Tish‘ah B’Av is upon us again.
Oy! What a complicated day! We try to sort out memories of the distant past, feelings about the present and fears for the future — but they all seem to intersect, no matter which way we turn. The First Temple was destroyed because prophetic warnings were ignored; Jeremiah laughed at self-assured Jerusalemites who were sure that God would never allow His own Temple to fall. The Second Temple went down as a result of baseless hatred, with Jews turning against one another. Where does all that leave us, when we dare to contemplate the present and the future?
Like so many American Jews, I first learned the power of Tish‘ah B’Av in the context of a Zionist/Hebraist summer camp — in my case Ramah in the mid-1950s. In those heady days of Zionist enthusiasm, there was much talk of the yishuv as a bayit shlishi, a third Jewish home in the Land of Israel. Perhaps, some argued, we should fast just half a day, turning the latter half into a time of celebration. We were innocent of the memory that Shabbatai Zevi had already tried that trick, as we were of Gershom Scholem’s warnings against Zionism playing the dangerous messianic card, one that can be impossible to retrieve.
Then came 1967 — a week of elation and relief, followed by 50 years of muddle, obfuscation and intentional moral blindness. We saw it — way back with the first Hebron settlers and the birth of Gush Emunim — and were too readily cowed into silence, so we share some of the blame. “Your lives are not on the line,” we were told. “Besides, you don’t know the Arabs like we do.” So we shut up and behaved. “Al ḥet sheḥatanu bishetiqah kehoda’ah”: “For the sin we have committed in acquiescing by our silence.”
A couple of decades ago, I recall hearing the phrase “Friends don’t let their friends drive drunk” applied to American Jews and Israelis. But by then we realized that the car keys were not in our hands, and we could not reach the emergency brake, which eventually led us to support Israelis who shared our values — Torah va-Avodah, Rabbis for Human Rights — and ultimately to the creation of J Street. We watched the country we love, the Zionist experiment we still treasure, engage in what we believe to be destructive policies, especially that of unrestricted settlement in occupied territories. These policies brought about inhumane disruption of the lives of local Arab communities, and we saw language and actions that devalued those lives altogether, in order to defend such policies. Oy, meh hayah lanu: “Woe, what has become of us!”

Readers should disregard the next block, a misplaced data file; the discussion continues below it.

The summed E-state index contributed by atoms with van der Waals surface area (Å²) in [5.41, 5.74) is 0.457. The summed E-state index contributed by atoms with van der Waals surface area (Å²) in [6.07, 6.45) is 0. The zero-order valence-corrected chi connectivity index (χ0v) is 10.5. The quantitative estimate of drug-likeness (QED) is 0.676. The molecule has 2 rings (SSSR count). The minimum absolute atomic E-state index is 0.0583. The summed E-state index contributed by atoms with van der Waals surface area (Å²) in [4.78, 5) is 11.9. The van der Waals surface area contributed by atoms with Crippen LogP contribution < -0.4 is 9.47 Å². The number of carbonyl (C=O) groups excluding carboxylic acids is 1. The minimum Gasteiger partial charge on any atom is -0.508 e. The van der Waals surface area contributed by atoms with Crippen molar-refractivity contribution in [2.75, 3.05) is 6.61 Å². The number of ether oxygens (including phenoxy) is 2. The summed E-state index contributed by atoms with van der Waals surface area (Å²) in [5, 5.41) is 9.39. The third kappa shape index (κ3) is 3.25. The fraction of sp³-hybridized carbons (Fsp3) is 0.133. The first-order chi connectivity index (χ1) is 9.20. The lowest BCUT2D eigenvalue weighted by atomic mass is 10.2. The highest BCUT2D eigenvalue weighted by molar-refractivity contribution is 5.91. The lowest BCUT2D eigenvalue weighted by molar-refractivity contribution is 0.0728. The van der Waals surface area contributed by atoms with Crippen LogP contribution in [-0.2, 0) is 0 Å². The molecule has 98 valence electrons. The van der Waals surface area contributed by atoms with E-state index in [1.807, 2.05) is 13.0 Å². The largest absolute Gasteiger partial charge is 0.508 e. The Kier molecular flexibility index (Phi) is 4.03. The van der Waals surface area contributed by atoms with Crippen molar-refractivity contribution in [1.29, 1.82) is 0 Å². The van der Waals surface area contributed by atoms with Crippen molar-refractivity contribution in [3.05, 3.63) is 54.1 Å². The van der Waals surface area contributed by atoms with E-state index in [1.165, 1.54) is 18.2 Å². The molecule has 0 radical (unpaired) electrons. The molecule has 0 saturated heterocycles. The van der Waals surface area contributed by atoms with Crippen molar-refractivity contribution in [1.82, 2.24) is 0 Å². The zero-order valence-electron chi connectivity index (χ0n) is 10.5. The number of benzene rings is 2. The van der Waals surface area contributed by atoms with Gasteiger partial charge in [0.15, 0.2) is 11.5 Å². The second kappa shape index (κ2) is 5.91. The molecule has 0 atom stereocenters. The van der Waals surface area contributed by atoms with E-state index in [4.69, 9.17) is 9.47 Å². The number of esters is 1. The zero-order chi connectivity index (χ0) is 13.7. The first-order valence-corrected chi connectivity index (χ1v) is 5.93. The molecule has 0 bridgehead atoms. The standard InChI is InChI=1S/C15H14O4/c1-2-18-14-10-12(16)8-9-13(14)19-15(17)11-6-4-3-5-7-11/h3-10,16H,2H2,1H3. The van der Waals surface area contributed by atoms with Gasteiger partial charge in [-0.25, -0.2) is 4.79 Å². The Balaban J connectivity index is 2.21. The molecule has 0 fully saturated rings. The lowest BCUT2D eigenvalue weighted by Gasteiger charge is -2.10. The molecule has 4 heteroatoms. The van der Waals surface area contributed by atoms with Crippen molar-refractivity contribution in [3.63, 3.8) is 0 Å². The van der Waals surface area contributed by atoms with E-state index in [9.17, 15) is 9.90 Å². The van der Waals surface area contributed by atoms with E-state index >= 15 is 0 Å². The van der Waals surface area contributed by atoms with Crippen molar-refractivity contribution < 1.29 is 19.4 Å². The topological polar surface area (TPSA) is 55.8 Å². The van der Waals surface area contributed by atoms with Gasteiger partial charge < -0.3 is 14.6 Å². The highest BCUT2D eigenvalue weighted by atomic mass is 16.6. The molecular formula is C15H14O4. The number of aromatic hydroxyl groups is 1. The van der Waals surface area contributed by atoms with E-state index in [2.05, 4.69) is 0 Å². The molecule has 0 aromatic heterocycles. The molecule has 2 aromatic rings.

We who still love Israel, despite it all, have much to celebrate: the rebirth of Jewish life, the ingathering of Jewish tribes, the renewal of Hebrew and its culture and a great deal more. But Tish‘ah B’Av is not the time for that. It is a day to recall how much reason there is not to celebrate. Yes, we mourn for the past; we cannot yet let ourselves mourn for the future. But it is indeed a day to cry out loudly our fear for that future, and to express in full voice our distress at several of the paths that Israel — both state and society — are taking. Despite what some government officials might claim, we are Israel’s truest friends, not the fawning evangelicals. We, the troublesome, critical, questioning relatives from across the sea, are the ones who love you best. Listen to what we have to say — before it is too late.
We know why the first two Temples were destroyed. Let us make sure the third one does not totter due to the plague of silent bystanders.
Rabbi Arthur Green, Ph.D. is a member of J Street’s Rabbinic and Cantorial Cabinet. He serves as the Irving Brudnick Professor of Philosophy and Religion at Hebrew College and as rector of the Rabbinical School, which he founded in 2004.
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